As BASF's Argan Programme reaches its 10th anniversary, statistics show that the initiative now benefits 1,000 women in rural Southern Morocco.
The initiative was originally designed to study the argan tree and evaluate the commercial possibilities of its oil and by-products, while diversifying the revenue of the cooperatives and fostering preservation of the argan forest by the local population. For this purpose, BASF partnered with Targanine – a network of six oil processing cooperatives from the region of Agadir.
The oil and its by-products are supplied to the German chemical giant under fair-trade conditions: These include a non-negotiated premium price, payment in advance and a fair trade premium for the oil. Around 50% of the price paid for oil cakes and pulp is allocated to social funds within the cooperatives; so far, this money has been spent on schemes such as literacy programmes and health related initiatives, says BASF.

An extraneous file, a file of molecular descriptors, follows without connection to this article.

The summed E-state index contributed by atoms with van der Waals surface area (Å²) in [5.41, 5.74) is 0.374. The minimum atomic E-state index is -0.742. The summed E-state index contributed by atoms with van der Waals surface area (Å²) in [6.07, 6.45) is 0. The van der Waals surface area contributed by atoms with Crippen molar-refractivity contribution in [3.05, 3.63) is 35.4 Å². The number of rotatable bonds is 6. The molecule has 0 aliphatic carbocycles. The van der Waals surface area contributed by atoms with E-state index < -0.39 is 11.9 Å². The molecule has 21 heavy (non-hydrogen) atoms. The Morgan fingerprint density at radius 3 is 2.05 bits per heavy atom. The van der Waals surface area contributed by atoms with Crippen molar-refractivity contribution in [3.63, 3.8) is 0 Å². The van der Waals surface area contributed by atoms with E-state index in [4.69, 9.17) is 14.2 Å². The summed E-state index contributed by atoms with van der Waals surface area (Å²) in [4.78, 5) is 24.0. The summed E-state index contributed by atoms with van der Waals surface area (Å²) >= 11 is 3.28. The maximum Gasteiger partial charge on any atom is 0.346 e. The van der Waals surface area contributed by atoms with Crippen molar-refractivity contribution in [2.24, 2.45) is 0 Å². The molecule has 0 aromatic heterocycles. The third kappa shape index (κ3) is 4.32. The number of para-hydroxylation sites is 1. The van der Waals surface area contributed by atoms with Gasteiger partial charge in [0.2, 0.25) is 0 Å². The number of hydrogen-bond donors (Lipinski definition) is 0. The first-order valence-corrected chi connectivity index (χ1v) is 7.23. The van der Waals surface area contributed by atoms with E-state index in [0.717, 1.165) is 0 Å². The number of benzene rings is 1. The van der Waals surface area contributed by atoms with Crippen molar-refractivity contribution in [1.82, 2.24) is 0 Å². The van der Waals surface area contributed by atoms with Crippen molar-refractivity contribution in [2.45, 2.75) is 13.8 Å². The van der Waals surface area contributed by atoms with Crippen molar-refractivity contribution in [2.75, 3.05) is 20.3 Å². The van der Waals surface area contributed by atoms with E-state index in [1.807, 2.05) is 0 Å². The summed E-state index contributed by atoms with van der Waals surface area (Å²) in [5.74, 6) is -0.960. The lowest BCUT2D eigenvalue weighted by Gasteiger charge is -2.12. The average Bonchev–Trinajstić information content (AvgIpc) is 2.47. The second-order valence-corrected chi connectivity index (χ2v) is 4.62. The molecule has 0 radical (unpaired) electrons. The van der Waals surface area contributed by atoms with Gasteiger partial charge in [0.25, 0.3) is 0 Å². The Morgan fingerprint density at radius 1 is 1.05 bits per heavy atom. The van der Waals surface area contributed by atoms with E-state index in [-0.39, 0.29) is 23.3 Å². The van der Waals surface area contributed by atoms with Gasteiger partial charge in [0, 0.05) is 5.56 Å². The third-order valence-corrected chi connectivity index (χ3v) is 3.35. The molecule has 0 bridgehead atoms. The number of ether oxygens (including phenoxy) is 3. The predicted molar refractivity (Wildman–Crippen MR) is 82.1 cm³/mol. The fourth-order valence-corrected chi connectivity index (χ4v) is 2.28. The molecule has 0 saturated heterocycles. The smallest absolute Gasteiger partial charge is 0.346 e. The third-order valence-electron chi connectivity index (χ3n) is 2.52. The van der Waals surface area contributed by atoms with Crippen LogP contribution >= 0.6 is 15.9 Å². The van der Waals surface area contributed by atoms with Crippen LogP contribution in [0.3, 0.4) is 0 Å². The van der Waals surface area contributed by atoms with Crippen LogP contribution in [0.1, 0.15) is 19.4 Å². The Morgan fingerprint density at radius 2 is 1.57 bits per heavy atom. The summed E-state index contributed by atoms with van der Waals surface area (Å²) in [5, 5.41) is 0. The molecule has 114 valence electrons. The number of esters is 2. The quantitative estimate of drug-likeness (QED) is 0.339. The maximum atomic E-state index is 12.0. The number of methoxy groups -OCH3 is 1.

Between 2005 and 2015, the number of cooperative members involved in argan oil production has increased sixfold and group turnover has risen by 875 percent. Today, 1,000 women from rural areas are working in the cooperatives which now market 16 different products in total, including by-products, botanical and essential oils, and bee products.
Since 2005, three ingredients from the programme have been commercialised, says BASF: an organic and fair-trade certified oil (Lipofructyl Argan), a skin-tightening protein extract from oil cakes (Argatensy), an anti-aging extract from the leaves of the argan tree that protects the skin from environmental factors (Arganyl) and most recently, Argassential.